After viewing the battlements we carefully made our way back down the steep path towards the causeway. We passed the formal, terraced gardens which were designed in the 1780’s but as they are only open until the end of September we could just catch a glimpse of them from afar.  Despite being in an exposed position with strong winds, the Gulf Stream tempers the climate here so that frosts are a rarity creating a micro climate where numerous tender plants are able to survive.

Views from St. Michael's Mount
Returning back down the steep path to the causeway

Fortunately, the rain clouds had started to give way to a glimmer of sunlight as we strolled back across the causeway which was a promising sight.  Before returning to the car we took the opportunity to explore the pretty little village of Marazion where we found a selection of cafes, galleries and gift shops.

View of St. Michael's Mount from Marazion
View of St. Michael’s Mount from Marazion

The large car park was almost empty when we had arrived a couple of hours earlier but on returning, there was hardly a space to be found so it’s a good idea to arrive early and beat the crowds if at all possible.

The pedestrianised centre of Penzance
Pedestrianised streets of Penzance

From Marazion it was then only three miles to Penzance where we found some unrestricted parking along Belgravia Street very close to the town centre.  Penzance is a seaside town and popular tourist destination. It’s also the final stop on the Great Western rail line in the south west.  We were ready for a bite to eat and a coffee so we found a pleasant pub for some lunch before taking a look at what the town had to offer.

The historic Market & Guildhalls in Penzance
The former market and guildhall

The centre is pedestrianised and lined with small shops and cafes, many offering the local delicacies of Cornish pasties and crab sandwiches which we intended to sample during our stay in the county.  After browsing the shops we continued past the Market House and along Chapel Street.  The Market House historically contained the town’s market and guild halls, with prison cells below the market hall.  Nowadays it’s a branch of Lloyd’s Bank.  Chapel Street is the most historic street in Penzance and runs from the centre of town to the harbour and is lined with an assortment of antique shops and galleries.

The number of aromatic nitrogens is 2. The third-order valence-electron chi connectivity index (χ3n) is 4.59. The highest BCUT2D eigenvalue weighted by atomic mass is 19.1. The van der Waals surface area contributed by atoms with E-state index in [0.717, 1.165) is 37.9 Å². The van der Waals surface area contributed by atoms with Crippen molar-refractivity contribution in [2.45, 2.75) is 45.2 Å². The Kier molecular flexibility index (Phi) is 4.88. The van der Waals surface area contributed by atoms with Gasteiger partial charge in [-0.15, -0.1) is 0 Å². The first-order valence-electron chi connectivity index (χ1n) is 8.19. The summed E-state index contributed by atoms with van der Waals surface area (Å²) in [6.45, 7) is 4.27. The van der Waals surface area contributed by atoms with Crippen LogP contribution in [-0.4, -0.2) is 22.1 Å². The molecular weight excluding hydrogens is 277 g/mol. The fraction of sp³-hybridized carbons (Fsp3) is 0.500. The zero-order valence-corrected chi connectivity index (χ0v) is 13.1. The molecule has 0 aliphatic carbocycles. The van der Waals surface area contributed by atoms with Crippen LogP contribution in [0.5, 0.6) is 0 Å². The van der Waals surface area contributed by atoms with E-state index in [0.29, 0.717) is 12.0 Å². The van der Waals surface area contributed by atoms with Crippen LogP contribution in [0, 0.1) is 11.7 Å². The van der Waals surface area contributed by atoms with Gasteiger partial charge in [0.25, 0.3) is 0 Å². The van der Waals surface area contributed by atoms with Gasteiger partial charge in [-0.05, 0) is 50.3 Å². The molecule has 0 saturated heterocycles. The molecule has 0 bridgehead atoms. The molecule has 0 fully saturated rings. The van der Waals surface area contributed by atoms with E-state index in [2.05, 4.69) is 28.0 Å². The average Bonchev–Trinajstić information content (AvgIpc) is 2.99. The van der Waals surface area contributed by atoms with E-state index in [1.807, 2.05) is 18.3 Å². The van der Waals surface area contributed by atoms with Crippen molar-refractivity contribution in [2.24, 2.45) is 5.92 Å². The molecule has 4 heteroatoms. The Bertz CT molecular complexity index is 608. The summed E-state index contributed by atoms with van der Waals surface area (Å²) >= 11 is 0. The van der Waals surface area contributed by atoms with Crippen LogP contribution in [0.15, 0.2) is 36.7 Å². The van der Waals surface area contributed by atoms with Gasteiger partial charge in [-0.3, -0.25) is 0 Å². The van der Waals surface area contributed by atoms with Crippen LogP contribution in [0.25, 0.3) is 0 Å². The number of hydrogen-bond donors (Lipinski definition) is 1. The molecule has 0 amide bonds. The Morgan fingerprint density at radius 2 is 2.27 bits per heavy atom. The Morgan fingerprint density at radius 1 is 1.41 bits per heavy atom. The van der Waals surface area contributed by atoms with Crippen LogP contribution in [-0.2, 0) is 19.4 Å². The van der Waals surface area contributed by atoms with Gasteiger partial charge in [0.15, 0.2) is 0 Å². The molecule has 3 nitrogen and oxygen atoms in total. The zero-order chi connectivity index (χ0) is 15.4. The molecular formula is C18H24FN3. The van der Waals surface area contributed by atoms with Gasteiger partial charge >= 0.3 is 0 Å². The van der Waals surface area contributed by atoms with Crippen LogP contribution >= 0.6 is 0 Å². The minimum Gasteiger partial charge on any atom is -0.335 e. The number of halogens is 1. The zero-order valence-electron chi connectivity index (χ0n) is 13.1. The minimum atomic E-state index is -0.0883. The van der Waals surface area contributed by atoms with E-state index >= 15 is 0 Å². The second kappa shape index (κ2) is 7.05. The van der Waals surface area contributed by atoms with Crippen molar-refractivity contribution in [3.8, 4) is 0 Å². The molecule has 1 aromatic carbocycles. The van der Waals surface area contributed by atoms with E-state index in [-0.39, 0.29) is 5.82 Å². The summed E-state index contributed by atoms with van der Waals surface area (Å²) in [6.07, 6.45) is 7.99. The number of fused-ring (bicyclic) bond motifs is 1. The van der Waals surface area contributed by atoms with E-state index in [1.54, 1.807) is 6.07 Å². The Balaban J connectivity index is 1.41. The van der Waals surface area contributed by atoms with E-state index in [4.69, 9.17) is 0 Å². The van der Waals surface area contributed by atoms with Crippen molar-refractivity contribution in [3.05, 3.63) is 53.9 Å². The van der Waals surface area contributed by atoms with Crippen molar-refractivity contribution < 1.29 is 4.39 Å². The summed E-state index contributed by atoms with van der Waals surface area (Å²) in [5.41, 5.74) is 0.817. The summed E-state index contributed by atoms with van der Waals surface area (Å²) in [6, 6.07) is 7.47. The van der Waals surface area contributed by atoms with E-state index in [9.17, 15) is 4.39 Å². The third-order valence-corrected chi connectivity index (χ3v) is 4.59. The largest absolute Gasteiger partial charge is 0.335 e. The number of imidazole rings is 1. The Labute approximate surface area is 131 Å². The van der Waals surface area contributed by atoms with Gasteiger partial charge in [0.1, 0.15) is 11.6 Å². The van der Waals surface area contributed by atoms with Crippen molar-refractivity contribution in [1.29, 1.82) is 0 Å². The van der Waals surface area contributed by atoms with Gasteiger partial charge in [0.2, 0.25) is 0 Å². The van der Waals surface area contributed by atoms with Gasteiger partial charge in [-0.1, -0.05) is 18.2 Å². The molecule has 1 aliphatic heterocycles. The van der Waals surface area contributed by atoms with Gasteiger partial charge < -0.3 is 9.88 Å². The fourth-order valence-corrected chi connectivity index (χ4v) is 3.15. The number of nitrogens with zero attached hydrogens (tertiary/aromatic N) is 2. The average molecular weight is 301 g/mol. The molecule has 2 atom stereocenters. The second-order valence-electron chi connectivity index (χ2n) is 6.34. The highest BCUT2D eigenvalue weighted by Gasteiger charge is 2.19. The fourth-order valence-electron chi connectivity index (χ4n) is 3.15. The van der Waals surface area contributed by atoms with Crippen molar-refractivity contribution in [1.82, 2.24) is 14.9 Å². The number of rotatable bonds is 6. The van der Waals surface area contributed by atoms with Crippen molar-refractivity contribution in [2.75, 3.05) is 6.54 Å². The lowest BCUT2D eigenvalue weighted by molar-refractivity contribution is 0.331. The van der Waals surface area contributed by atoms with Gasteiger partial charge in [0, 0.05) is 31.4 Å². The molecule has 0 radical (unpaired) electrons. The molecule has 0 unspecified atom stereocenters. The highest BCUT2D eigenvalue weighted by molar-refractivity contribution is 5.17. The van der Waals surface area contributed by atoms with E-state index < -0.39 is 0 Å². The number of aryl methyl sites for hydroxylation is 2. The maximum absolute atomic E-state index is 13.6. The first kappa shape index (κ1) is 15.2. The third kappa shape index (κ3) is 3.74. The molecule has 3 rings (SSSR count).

Penzance harbour
Penzance Harbour

We enjoyed a stroll around the working harbour which has been the lifeblood of the town for hundreds of years.  Along with nearby Newlyn, Penzance is the first secure harbour on the coast of the English Channel when approaching from the Atlantic, it still operates fishing boats as well as regular passenger services to the Isles of Scilly.

Jubilee Pool, Penzance
The Art Deco Jubilee Pool Lido

Along the seafront at Battery Rocks, we came across an art deco open air lido known as the Jubilee Pool.  It’s only open to the public during the summer months but appeared to be available to clubs off season as some brave people were actually braving the elements and taking a dip.  Some, but not all of them were wearing wetsuits and it made me feel cold just to watch them.  The lido also contains a sheltered sun terrace and small café which would be pleasant during warmer weather.

Morrab Gardens, Penzance
The sub-tropical Morrab Gardens

We continued along the promenade until we spotted a sign for the Morrab Sub Tropical Gardens which are free to visit and link the seafront to the town centre.  This sheltered three acre garden surrounds a stucco villa, now in use as the library.  The park boasts a Victorian bandstand, fountain and numerous sub-tropical and Mediterranean plants which flourish in Cornwall’s mild climate.

The Victorian bandstand, Morrab Gardens, Penzance
The Victorian gardens in the Morrab Gardens

It was then not far to walk back to the car.  Penzance had been a lovely small town to visit and we were soon on our way again, this time to the picturesque village of Mousehole, pronounced ‘Mowzel’.

Mousehole harbour, Cornwall
Mousehole Harbour

We parked along the seawall on the approach to Mousehole, which is free and also avoids the narrow, twisting roads in the centre.

Mousehole harbour
Mousehole harbour

Walking into the centre didn’t take very long and on arriving at the waterfront the village looked gorgeous with its picture perfect tiny harbour and stunning views.  Mousehole was known as the centre of the Cornish fishing trade for its shoals of pilchards and became a bustling little port with ships lined up waiting to export the cured pilchards to France.